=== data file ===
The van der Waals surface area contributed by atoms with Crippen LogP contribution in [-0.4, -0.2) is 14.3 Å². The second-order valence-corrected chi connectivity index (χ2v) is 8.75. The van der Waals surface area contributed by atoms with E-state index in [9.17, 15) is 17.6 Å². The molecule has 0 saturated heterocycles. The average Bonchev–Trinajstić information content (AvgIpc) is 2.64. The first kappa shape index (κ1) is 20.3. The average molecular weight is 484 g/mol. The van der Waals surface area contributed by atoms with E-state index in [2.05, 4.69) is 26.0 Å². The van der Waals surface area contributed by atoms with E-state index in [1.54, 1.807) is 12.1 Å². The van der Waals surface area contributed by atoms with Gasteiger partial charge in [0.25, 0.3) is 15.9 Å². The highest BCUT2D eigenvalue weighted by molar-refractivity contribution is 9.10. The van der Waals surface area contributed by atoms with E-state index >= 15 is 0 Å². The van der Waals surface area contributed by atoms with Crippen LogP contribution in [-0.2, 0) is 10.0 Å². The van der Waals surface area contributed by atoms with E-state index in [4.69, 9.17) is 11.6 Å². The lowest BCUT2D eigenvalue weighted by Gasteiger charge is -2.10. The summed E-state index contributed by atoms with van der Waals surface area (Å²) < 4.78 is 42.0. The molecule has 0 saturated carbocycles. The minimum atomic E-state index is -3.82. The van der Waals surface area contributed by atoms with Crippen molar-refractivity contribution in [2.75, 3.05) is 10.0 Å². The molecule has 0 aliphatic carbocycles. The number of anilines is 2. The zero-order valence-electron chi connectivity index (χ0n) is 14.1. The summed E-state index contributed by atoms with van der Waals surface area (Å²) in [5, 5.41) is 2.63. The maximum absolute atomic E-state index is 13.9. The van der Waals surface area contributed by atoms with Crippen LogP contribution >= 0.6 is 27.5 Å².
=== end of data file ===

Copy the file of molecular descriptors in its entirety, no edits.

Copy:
The van der Waals surface area contributed by atoms with Crippen LogP contribution in [-0.4, -0.2) is 14.3 Å². The second-order valence-corrected chi connectivity index (χ2v) is 8.75. The van der Waals surface area contributed by atoms with E-state index in [9.17, 15) is 17.6 Å². The molecule has 0 saturated heterocycles. The average Bonchev–Trinajstić information content (AvgIpc) is 2.64. The first kappa shape index (κ1) is 20.3. The average molecular weight is 484 g/mol. The van der Waals surface area contributed by atoms with E-state index in [2.05, 4.69) is 26.0 Å². The van der Waals surface area contributed by atoms with E-state index in [1.54, 1.807) is 12.1 Å². The van der Waals surface area contributed by atoms with Gasteiger partial charge in [0.25, 0.3) is 15.9 Å². The highest BCUT2D eigenvalue weighted by molar-refractivity contribution is 9.10. The van der Waals surface area contributed by atoms with E-state index >= 15 is 0 Å². The van der Waals surface area contributed by atoms with Crippen LogP contribution in [-0.2, 0) is 10.0 Å². The van der Waals surface area contributed by atoms with E-state index in [4.69, 9.17) is 11.6 Å². The lowest BCUT2D eigenvalue weighted by Gasteiger charge is -2.10. The summed E-state index contributed by atoms with van der Waals surface area (Å²) < 4.78 is 42.0. The molecule has 0 saturated carbocycles. The minimum atomic E-state index is -3.82. The van der Waals surface area contributed by atoms with Crippen molar-refractivity contribution in [2.75, 3.05) is 10.0 Å². The molecule has 0 aliphatic carbocycles. The number of anilines is 2. The zero-order valence-electron chi connectivity index (χ0n) is 14.1. The summed E-state index contributed by atoms with van der Waals surface area (Å²) in [5, 5.41) is 2.63. The maximum absolute atomic E-state index is 13.9. The van der Waals surface area contributed by atoms with Crippen LogP contribution >= 0.6 is 27.5 Å².